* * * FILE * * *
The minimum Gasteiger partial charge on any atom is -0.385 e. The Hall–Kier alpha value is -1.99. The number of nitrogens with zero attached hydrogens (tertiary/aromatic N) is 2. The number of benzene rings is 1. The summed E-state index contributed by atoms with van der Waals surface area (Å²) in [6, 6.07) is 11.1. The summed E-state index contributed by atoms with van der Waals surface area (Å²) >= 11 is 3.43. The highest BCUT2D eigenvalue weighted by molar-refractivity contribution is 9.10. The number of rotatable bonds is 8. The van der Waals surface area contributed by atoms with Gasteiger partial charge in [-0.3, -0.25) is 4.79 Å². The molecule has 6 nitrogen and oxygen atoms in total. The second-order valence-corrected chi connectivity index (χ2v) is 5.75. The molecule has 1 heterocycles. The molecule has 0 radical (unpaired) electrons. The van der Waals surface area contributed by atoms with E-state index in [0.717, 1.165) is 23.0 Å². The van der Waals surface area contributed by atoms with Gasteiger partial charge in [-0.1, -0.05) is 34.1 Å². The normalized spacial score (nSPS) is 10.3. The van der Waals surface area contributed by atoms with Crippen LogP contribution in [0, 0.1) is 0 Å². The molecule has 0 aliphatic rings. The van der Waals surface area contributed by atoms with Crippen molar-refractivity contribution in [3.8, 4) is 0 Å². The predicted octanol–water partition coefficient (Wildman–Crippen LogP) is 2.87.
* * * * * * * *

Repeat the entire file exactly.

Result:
The minimum Gasteiger partial charge on any atom is -0.385 e. The Hall–Kier alpha value is -1.99. The number of nitrogens with zero attached hydrogens (tertiary/aromatic N) is 2. The number of benzene rings is 1. The summed E-state index contributed by atoms with van der Waals surface area (Å²) in [6, 6.07) is 11.1. The summed E-state index contributed by atoms with van der Waals surface area (Å²) >= 11 is 3.43. The highest BCUT2D eigenvalue weighted by molar-refractivity contribution is 9.10. The number of rotatable bonds is 8. The van der Waals surface area contributed by atoms with Gasteiger partial charge in [-0.3, -0.25) is 4.79 Å². The molecule has 6 nitrogen and oxygen atoms in total. The second-order valence-corrected chi connectivity index (χ2v) is 5.75. The molecule has 1 heterocycles. The molecule has 0 radical (unpaired) electrons. The van der Waals surface area contributed by atoms with E-state index in [0.717, 1.165) is 23.0 Å². The van der Waals surface area contributed by atoms with Gasteiger partial charge in [-0.1, -0.05) is 34.1 Å². The normalized spacial score (nSPS) is 10.3. The van der Waals surface area contributed by atoms with Crippen LogP contribution in [0, 0.1) is 0 Å². The molecule has 0 aliphatic rings. The van der Waals surface area contributed by atoms with Crippen molar-refractivity contribution in [3.8, 4) is 0 Å². The predicted octanol–water partition coefficient (Wildman–Crippen LogP) is 2.87.